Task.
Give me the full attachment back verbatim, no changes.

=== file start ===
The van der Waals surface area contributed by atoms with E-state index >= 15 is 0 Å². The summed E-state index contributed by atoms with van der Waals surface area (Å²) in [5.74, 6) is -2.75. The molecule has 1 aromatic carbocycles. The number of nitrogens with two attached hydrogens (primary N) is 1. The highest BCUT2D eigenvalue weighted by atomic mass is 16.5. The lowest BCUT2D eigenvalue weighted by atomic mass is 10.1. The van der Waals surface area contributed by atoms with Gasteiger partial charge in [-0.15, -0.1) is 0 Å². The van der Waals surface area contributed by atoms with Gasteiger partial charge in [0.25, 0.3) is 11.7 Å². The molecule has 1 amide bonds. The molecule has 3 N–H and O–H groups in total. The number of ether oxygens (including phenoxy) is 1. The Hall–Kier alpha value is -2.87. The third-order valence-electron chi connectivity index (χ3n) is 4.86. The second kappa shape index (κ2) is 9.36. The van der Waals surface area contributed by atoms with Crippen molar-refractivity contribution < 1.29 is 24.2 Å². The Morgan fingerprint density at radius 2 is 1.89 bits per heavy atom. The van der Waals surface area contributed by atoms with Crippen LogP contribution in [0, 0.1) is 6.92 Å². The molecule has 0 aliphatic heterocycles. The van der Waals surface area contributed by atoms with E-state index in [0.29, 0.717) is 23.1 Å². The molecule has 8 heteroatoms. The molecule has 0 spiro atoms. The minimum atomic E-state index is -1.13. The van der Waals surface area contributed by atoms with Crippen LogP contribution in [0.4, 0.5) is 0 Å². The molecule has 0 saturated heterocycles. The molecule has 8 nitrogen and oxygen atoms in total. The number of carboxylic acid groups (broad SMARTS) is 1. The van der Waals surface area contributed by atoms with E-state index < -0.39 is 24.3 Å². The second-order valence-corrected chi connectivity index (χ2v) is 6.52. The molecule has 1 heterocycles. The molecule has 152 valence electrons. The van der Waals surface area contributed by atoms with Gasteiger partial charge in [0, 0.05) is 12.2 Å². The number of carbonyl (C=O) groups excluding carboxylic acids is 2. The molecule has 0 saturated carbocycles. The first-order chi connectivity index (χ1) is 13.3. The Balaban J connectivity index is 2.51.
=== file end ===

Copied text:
The van der Waals surface area contributed by atoms with E-state index >= 15 is 0 Å². The summed E-state index contributed by atoms with van der Waals surface area (Å²) in [5.74, 6) is -2.75. The molecule has 1 aromatic carbocycles. The number of nitrogens with two attached hydrogens (primary N) is 1. The highest BCUT2D eigenvalue weighted by atomic mass is 16.5. The lowest BCUT2D eigenvalue weighted by atomic mass is 10.1. The van der Waals surface area contributed by atoms with Gasteiger partial charge in [-0.15, -0.1) is 0 Å². The van der Waals surface area contributed by atoms with Gasteiger partial charge in [0.25, 0.3) is 11.7 Å². The molecule has 1 amide bonds. The molecule has 3 N–H and O–H groups in total. The number of ether oxygens (including phenoxy) is 1. The Hall–Kier alpha value is -2.87. The third-order valence-electron chi connectivity index (χ3n) is 4.86. The second kappa shape index (κ2) is 9.36. The van der Waals surface area contributed by atoms with Crippen molar-refractivity contribution < 1.29 is 24.2 Å². The Morgan fingerprint density at radius 2 is 1.89 bits per heavy atom. The van der Waals surface area contributed by atoms with Crippen LogP contribution in [0, 0.1) is 6.92 Å². The molecule has 0 aliphatic heterocycles. The van der Waals surface area contributed by atoms with E-state index in [0.29, 0.717) is 23.1 Å². The molecule has 8 heteroatoms. The molecule has 0 spiro atoms. The minimum atomic E-state index is -1.13. The van der Waals surface area contributed by atoms with Crippen LogP contribution in [0.4, 0.5) is 0 Å². The molecule has 0 saturated heterocycles. The molecule has 8 nitrogen and oxygen atoms in total. The number of carboxylic acid groups (broad SMARTS) is 1. The van der Waals surface area contributed by atoms with E-state index < -0.39 is 24.3 Å². The second-order valence-corrected chi connectivity index (χ2v) is 6.52. The molecule has 1 heterocycles. The molecule has 152 valence electrons. The van der Waals surface area contributed by atoms with Gasteiger partial charge in [0, 0.05) is 12.2 Å². The number of carbonyl (C=O) groups excluding carboxylic acids is 2. The molecule has 0 saturated carbocycles. The first-order chi connectivity index (χ1) is 13.3. The Balaban J connectivity index is 2.51.